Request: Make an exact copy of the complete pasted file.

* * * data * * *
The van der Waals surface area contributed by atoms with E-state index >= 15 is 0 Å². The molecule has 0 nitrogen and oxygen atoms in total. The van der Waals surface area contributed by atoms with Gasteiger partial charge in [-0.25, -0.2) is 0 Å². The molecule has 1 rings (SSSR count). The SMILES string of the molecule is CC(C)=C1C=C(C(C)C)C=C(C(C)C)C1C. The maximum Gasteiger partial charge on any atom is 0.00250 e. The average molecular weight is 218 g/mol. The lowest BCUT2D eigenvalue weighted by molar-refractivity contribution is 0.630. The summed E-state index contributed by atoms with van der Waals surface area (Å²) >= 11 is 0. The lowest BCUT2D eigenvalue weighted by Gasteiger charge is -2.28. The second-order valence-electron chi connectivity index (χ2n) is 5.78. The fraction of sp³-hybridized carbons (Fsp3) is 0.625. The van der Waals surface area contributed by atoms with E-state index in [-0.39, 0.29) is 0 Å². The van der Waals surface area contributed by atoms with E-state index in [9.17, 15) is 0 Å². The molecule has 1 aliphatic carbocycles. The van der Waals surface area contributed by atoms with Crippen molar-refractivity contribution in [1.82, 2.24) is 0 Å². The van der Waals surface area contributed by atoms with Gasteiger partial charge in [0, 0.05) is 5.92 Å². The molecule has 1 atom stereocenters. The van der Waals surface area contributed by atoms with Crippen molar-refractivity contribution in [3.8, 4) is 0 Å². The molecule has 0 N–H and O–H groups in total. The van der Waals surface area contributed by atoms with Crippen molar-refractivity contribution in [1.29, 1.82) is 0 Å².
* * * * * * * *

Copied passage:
The van der Waals surface area contributed by atoms with E-state index >= 15 is 0 Å². The molecule has 0 nitrogen and oxygen atoms in total. The van der Waals surface area contributed by atoms with Gasteiger partial charge in [-0.25, -0.2) is 0 Å². The molecule has 1 rings (SSSR count). The SMILES string of the molecule is CC(C)=C1C=C(C(C)C)C=C(C(C)C)C1C. The maximum Gasteiger partial charge on any atom is 0.00250 e. The average molecular weight is 218 g/mol. The lowest BCUT2D eigenvalue weighted by molar-refractivity contribution is 0.630. The summed E-state index contributed by atoms with van der Waals surface area (Å²) >= 11 is 0. The lowest BCUT2D eigenvalue weighted by Gasteiger charge is -2.28. The second-order valence-electron chi connectivity index (χ2n) is 5.78. The fraction of sp³-hybridized carbons (Fsp3) is 0.625. The van der Waals surface area contributed by atoms with E-state index in [-0.39, 0.29) is 0 Å². The van der Waals surface area contributed by atoms with E-state index in [9.17, 15) is 0 Å². The molecule has 1 aliphatic carbocycles. The van der Waals surface area contributed by atoms with Crippen molar-refractivity contribution in [1.82, 2.24) is 0 Å². The van der Waals surface area contributed by atoms with Gasteiger partial charge in [0, 0.05) is 5.92 Å². The molecule has 1 atom stereocenters. The van der Waals surface area contributed by atoms with Crippen molar-refractivity contribution in [3.8, 4) is 0 Å². The molecule has 0 N–H and O–H groups in total. The van der Waals surface area contributed by atoms with Crippen molar-refractivity contribution in [1.29, 1.82) is 0 Å².